An interview with Singer-Songwriter, Von Banke by Elizabeth Harris
If The Fray and Tim Burton had a jazzy love child... then you would get Von Banke (Yasmin Kurth). A German- American singer based in Dublin, Ireland, Von Banke has been working tirelessly on perfecting her debut album, “Awake.” So when lockdown restrictions were introduced halting music video production, what does an artist got to do? Keep making music!
I spoke with Von Banke on music, creating an album, and when uncontrollable factors interfere, what does this organized German do.
So Von Banke, congrats on completing your first full-length album “Awake”! An amazing accomplishment. You describe your musical style as the love child of The Fray and Tim Burton. Where did this interesting musical and style combo come from?
My parents always told me to “think 'further outside the box' than just Outside”. Having creative and musical parents, I was lucky enough to be exposed to many different genres from an early age. (Although listening to Genesis' 23-minute 'Super's Ready' or rehearsing Operatic songs when all I wanted as a teenager was to sing Rock was appreciated far later on in life... Sorry, Mom and Dad).
Today when I write music, I try to combine what I love from all these fascinating genres the world has given us. The complexity of Progressive metal, the orchestration, and arrangements of compositions, the honesty of Lyrical Singer-Songwriters, the feel and mood of rock, etc.
The more you are willing to learn, the more you find your own way of doing things.
I remember you telling me about all the challenges, the ups and downs, of making this album. How has your journey to “Awake” been?
Journey is probably the best way to put it! Everything that could've gone wrong with this album, did. I had a studio, I lost the studio, musicians had scheduling conflicts, engineers couldn't take part that had committed before, the list goes on!
"Awake" is supposed to be a 'coming of age' album about finding yourself and your strength, and I certainly feel like I did that during this process.
After a while, people were starting to say "Jeez, you're quite resilient,'" but at one point, resilience was the only option. I ended up not only writing and doing the vocals for the album, but I also recorded the guitars as well as did a good chunk of the mixing for it.
So much time, energy, and just plain work had gone into "Awake" (from not only me but the other people involved) that there was no way I could give up.
I think that's why I'm extra proud of this album. Because it doesn't just prove that I have a voice, but that I'm willing to stand up for it.
I know that this past year you were planning on creating a series of music videos to go along with the album. How have you been able to adapt to changes from the pandemic lockdown?
The music videos have sadly been put on hold for right now. Lockdown has made it easy to fall into a bit of limbo, so I've been trying to commit to a routine where I've been able to start writing again.
Doing something creative is a bit of a balancing act between committing enough time to get your projects completed, but also to go out and have experiences, so you actually have something to say.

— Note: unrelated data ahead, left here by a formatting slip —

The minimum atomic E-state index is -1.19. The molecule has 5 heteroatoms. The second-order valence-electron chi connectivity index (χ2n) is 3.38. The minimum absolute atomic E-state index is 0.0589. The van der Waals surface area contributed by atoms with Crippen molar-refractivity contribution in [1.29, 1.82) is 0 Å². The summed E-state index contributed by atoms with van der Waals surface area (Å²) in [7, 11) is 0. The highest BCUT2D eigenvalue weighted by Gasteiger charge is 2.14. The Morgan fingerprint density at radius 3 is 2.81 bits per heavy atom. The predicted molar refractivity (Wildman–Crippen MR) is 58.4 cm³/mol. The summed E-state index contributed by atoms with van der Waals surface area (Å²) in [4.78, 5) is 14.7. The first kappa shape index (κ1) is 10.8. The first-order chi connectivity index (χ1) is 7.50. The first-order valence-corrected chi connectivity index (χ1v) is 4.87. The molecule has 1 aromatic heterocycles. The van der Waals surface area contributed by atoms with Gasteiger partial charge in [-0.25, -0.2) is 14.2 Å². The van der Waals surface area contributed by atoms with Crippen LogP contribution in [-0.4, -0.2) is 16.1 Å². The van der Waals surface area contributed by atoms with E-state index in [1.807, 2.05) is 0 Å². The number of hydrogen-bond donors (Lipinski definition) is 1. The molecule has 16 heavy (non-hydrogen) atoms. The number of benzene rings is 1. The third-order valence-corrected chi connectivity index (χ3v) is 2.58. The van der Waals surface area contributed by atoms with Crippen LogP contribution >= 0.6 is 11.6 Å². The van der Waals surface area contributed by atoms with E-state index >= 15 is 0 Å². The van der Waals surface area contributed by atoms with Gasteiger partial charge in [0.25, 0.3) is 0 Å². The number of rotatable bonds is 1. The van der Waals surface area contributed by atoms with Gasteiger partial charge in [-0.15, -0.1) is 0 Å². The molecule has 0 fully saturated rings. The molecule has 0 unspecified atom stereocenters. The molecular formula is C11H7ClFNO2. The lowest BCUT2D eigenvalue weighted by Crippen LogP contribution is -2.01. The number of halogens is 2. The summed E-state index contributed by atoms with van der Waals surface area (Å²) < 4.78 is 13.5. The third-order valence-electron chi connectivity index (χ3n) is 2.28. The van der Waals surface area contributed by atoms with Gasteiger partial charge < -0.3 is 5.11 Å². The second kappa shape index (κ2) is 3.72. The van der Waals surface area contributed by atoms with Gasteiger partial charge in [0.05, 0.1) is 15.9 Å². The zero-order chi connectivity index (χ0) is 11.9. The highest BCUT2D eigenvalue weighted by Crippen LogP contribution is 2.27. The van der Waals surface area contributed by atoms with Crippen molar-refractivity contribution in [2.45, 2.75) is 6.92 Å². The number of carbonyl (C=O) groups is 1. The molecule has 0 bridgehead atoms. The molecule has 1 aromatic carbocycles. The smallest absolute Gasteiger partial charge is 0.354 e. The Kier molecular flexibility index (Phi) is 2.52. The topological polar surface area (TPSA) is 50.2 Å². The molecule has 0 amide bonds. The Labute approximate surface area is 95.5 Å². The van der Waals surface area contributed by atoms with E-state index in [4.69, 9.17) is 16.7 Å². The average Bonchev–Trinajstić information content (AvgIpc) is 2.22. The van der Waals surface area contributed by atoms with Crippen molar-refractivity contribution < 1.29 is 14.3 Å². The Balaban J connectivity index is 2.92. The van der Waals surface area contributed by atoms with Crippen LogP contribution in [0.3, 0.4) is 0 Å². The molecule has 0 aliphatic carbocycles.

I've been so caught up with finishing "Awake," that I haven't had the time to sit down and process that whole experience. Lockdown has been a great way to do that.
With so much of the arts from live concerts to theatres and festivals shut down, how have you adapted as an artist? How have you seen other musicians and artists adapt?
As unfortunate as this pandemic has been for all of us, on so many different levels it's happened at a rather fortunate time. Technology is such a great tool nowadays for creating.
People have been performing shows on Instagram and taking online courses to learn to record at home. So much more is possible today than it would've been a few years ago.
I also think it's a really important lesson that life pretty much forces you to learn to be adaptable.
Something doesn't work? Find a new way to do it. I have friends who make their living gigging and busking, and it's so devastating that they've been out of work so this long, but they're all still creating.
Some are doing online courses to broaden their musical chops. Some are composing for directors around the world. Others are isolating with fellow musicians and writing new music. Things are always possible if you care enough to do it.
So, be adaptable! You can be stubborn when you're old.
So what is next for you and your music? What’s next for “Awake” and after?
I'm in contact with a few film projects to incorporate some songs from "Awake" and also compose new songs as well as compositions. I'm also currently working with Panorâmica Boreal Films on a 3-part Youtube Series from Writer/Director Jay Laurentino, which I'm very excited about. The two of us have worked on several projects throughout the years.
Other than that, something this year has taught me to not plan too far ahead! Continue writing new music, working with other creatives, and just keep moving. That's always going to be "What's next."
Are there any organizations you would like to give a shout out to?
MiraCosta College in San Diego is where I received the bulk of my education. I'm eternally grateful for whoever graced that school’s Music Department. Even the universities I attended didn't live up to the support and possibilities that college gave me.
I'd love to give a massive Thank You to the people that worked on "Awake". Markus Kmitta and David Hamilton (My Heroes), Glenn Hughes, Kristina Kalchev, Jack Rufus-Kelly, Phil Noone, and Adam Mcnamara.